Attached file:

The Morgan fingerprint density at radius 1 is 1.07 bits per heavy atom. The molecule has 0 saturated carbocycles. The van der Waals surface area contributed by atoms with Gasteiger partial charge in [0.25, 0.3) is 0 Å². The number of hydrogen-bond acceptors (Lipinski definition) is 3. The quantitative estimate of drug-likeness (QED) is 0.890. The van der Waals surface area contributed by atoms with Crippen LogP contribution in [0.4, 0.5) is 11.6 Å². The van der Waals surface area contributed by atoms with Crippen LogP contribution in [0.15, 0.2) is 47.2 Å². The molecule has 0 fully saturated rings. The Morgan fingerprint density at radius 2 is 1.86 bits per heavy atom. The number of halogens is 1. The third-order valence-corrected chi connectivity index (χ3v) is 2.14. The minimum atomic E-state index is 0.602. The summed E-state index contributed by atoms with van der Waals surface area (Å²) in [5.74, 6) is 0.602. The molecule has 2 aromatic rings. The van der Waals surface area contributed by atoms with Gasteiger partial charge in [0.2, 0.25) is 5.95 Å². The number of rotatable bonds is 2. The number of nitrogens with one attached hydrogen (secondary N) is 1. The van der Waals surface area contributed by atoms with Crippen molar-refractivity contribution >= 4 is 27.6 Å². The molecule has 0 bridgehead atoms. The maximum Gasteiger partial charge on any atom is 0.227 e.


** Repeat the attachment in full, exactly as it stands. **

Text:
The Morgan fingerprint density at radius 1 is 1.07 bits per heavy atom. The molecule has 0 saturated carbocycles. The van der Waals surface area contributed by atoms with Gasteiger partial charge in [0.25, 0.3) is 0 Å². The number of hydrogen-bond acceptors (Lipinski definition) is 3. The quantitative estimate of drug-likeness (QED) is 0.890. The van der Waals surface area contributed by atoms with Crippen LogP contribution in [0.4, 0.5) is 11.6 Å². The van der Waals surface area contributed by atoms with Crippen LogP contribution in [0.15, 0.2) is 47.2 Å². The molecule has 0 fully saturated rings. The Morgan fingerprint density at radius 2 is 1.86 bits per heavy atom. The number of halogens is 1. The third-order valence-corrected chi connectivity index (χ3v) is 2.14. The minimum atomic E-state index is 0.602. The summed E-state index contributed by atoms with van der Waals surface area (Å²) in [5.74, 6) is 0.602. The molecule has 2 aromatic rings. The van der Waals surface area contributed by atoms with Gasteiger partial charge in [0.2, 0.25) is 5.95 Å². The number of rotatable bonds is 2. The number of nitrogens with one attached hydrogen (secondary N) is 1. The van der Waals surface area contributed by atoms with Crippen molar-refractivity contribution >= 4 is 27.6 Å². The molecule has 0 bridgehead atoms. The maximum Gasteiger partial charge on any atom is 0.227 e.